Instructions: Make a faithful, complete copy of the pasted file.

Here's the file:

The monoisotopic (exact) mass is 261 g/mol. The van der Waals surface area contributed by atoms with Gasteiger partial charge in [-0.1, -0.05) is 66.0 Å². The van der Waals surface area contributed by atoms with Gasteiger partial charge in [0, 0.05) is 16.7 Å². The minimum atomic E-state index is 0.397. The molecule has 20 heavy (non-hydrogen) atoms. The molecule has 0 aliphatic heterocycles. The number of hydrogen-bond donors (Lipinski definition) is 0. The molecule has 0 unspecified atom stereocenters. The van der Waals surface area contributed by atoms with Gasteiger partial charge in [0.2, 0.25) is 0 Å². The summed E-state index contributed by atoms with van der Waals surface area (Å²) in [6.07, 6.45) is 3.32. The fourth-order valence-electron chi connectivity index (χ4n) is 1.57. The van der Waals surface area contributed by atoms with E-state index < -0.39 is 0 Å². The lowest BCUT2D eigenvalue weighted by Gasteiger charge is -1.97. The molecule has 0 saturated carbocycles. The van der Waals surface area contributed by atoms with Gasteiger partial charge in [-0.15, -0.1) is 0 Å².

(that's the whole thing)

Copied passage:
The monoisotopic (exact) mass is 261 g/mol. The van der Waals surface area contributed by atoms with Gasteiger partial charge in [-0.1, -0.05) is 66.0 Å². The van der Waals surface area contributed by atoms with Gasteiger partial charge in [0, 0.05) is 16.7 Å². The minimum atomic E-state index is 0.397. The molecule has 20 heavy (non-hydrogen) atoms. The molecule has 0 aliphatic heterocycles. The number of hydrogen-bond donors (Lipinski definition) is 0. The molecule has 0 unspecified atom stereocenters. The van der Waals surface area contributed by atoms with Gasteiger partial charge in [0.2, 0.25) is 0 Å². The summed E-state index contributed by atoms with van der Waals surface area (Å²) in [6.07, 6.45) is 3.32. The fourth-order valence-electron chi connectivity index (χ4n) is 1.57. The van der Waals surface area contributed by atoms with E-state index < -0.39 is 0 Å². The lowest BCUT2D eigenvalue weighted by Gasteiger charge is -1.97. The molecule has 0 saturated carbocycles. The van der Waals surface area contributed by atoms with Gasteiger partial charge in [-0.15, -0.1) is 0 Å².